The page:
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I don't know if it is allowed to ask this question here, but I'm going to try any way.

I'm looking for a simple programming language for the average user to understand and write, for in a game I'm making. I'm building my framework in C++.

I was considering Lua, but I think it is probably too hard for the average user.

Only basic actions as walk forward, shoot, grab this, put this here, etc. are needed. It is a tile based game.

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closed as not constructive by larsmans, bernie, David Rodríguez - dribeas, Nicol Bolas, dmckee Mar 22 '12 at 5:22

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Javascript might be a good choice. It's not a simple language when used fully, but it's quick and easy to learn enough to do simple things... –  jcoder Mar 21 '12 at 15:48
3  
How would that kind of script be hard to write in any language? It's just a series of actions, which can be expressed one per line. –  Niklas B. Mar 21 '12 at 15:48
3  
Programming is not for dummies. Whatever the language, there are concepts inherent to programming (recursion ?) which are non-trivial. –  Matthieu M. Mar 21 '12 at 16:01
2  
How about python? If they just have to say walk, shoot, all they'll have to write will be walk(), shoot(). Python is a breeze to interface to C++ (Boost.Python), so it's better for you in the end. –  enobayram Mar 21 '12 at 16:07
3  
@KajToet: It's really not going to get simpler than Lua. Python and Javascript are approximately equal in complexity. –  Nicol Bolas Mar 21 '12 at 16:22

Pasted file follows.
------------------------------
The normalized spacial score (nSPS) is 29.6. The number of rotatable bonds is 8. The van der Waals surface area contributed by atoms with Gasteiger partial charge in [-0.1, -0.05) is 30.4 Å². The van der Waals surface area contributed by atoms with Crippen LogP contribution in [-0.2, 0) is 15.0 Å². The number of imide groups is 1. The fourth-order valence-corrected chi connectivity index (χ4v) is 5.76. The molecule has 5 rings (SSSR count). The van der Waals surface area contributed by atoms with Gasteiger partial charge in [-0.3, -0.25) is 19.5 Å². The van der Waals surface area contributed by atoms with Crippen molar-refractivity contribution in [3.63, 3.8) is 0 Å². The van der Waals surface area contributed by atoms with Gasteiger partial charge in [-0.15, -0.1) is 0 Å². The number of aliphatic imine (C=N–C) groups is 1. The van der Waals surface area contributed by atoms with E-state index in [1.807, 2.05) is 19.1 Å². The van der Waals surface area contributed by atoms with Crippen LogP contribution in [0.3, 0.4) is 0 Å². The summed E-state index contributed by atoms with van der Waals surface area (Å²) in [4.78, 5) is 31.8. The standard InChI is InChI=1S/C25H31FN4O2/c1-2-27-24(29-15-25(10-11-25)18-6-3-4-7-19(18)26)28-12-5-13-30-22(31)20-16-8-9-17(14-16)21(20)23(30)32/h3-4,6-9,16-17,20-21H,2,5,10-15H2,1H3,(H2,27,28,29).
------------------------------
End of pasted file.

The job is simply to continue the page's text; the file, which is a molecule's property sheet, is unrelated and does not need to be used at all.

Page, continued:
3 Answers 3

up vote 4 down vote accepted

If you consider Lua too hard, then you're probably not looking for a generic programming language (another suggestion would be Python). Instead consider creating a domain-specific language. I'll be making some assumptions here about your game, but you could, for example, implement a rule-based scripting language where each script represents an enemy's behaviour:

can_see(player) and distance_to(player) > 100:
    run_towards(player)

can_see(player) and distance_to(player) < 100:
    shoot_at(player)

default:
    wander()

At each reasoning step the first matching rule could be executed. In that case some form of hysteresis will be needed to prevent your NPCs from appearing decisionless.

This basically reduces your programming language to a single if-else-if with a limited amount of keywords and operators to be used. You could even create a custom editor with IntelliSense specifically for your language. If your users are up for it you could have nested rules:

can_see(player):
    distance_to(player) > 100:
        run_towards(player)
    default:
        shoot_at(player)

At some point you could start allowing variables and user-defined functions, but then a general purpose language might have been a better choice from the start! So you see, the main question is finding a balance between genericity and user-friendliness.

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Lua is a fine choice. This is exactly the sort of thing Lua was designed for.

You can greatly influence how easy it is for your users in how you design the Lua API to your game. If you design a convoluted, difficult to use API or require them to use a bunch of the more advanced features in Lua then it will be more difficult. If you instead make an API that's simple to use then it should be easy for people to start from examples and pick up what they need to know.

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Just provide a GUI to create the workflow of the game ?

You can have a look at : http://en.wikipedia.org/wiki/List_of_educational_programming_languages those might be simple to understand for a novice

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Guido van Robot seems about right for me, thanks. –  RobotRock Mar 21 '12 at 15:55
    
@KajToet: You realize that Guido van Robot is just a GUI tool that writes Python scripts, right? It isn't itself a language. –  Nicol Bolas Mar 21 '12 at 16:33
    
Ah ok, thanks for notifying. –  RobotRock Mar 21 '12 at 17:01

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